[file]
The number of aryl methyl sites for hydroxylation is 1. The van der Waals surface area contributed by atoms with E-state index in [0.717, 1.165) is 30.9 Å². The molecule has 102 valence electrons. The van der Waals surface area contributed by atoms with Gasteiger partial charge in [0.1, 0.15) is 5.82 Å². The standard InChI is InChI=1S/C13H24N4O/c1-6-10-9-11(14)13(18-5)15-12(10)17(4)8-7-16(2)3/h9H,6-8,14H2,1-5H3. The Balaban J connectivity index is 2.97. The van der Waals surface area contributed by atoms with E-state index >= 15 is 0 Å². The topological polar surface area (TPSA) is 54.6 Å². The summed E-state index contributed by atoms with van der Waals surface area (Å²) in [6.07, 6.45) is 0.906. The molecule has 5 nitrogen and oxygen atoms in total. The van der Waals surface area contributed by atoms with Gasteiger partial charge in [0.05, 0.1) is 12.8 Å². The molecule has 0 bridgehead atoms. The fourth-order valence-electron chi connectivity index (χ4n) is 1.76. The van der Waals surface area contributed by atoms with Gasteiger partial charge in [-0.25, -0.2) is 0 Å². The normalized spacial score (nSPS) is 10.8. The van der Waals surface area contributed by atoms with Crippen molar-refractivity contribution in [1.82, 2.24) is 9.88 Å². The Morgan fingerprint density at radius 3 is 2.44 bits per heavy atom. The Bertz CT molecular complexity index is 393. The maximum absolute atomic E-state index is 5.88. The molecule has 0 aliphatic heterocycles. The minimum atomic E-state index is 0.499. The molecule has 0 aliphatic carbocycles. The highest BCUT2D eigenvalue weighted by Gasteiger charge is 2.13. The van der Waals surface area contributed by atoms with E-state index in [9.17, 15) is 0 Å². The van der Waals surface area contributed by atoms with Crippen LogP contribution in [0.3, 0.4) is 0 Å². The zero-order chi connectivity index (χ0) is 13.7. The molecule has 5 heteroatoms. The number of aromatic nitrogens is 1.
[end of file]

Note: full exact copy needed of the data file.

The number of aryl methyl sites for hydroxylation is 1. The van der Waals surface area contributed by atoms with E-state index in [0.717, 1.165) is 30.9 Å². The molecule has 102 valence electrons. The van der Waals surface area contributed by atoms with Gasteiger partial charge in [0.1, 0.15) is 5.82 Å². The standard InChI is InChI=1S/C13H24N4O/c1-6-10-9-11(14)13(18-5)15-12(10)17(4)8-7-16(2)3/h9H,6-8,14H2,1-5H3. The Balaban J connectivity index is 2.97. The van der Waals surface area contributed by atoms with E-state index >= 15 is 0 Å². The topological polar surface area (TPSA) is 54.6 Å². The summed E-state index contributed by atoms with van der Waals surface area (Å²) in [6.07, 6.45) is 0.906. The molecule has 5 nitrogen and oxygen atoms in total. The van der Waals surface area contributed by atoms with Gasteiger partial charge in [0.05, 0.1) is 12.8 Å². The molecule has 0 bridgehead atoms. The fourth-order valence-electron chi connectivity index (χ4n) is 1.76. The van der Waals surface area contributed by atoms with Gasteiger partial charge in [-0.25, -0.2) is 0 Å². The normalized spacial score (nSPS) is 10.8. The van der Waals surface area contributed by atoms with Crippen molar-refractivity contribution in [1.82, 2.24) is 9.88 Å². The Morgan fingerprint density at radius 3 is 2.44 bits per heavy atom. The Bertz CT molecular complexity index is 393. The maximum absolute atomic E-state index is 5.88. The molecule has 0 aliphatic heterocycles. The minimum atomic E-state index is 0.499. The molecule has 0 aliphatic carbocycles. The highest BCUT2D eigenvalue weighted by Gasteiger charge is 2.13. The van der Waals surface area contributed by atoms with E-state index in [9.17, 15) is 0 Å². The van der Waals surface area contributed by atoms with Crippen LogP contribution in [0.3, 0.4) is 0 Å². The zero-order chi connectivity index (χ0) is 13.7. The molecule has 5 heteroatoms. The number of aromatic nitrogens is 1.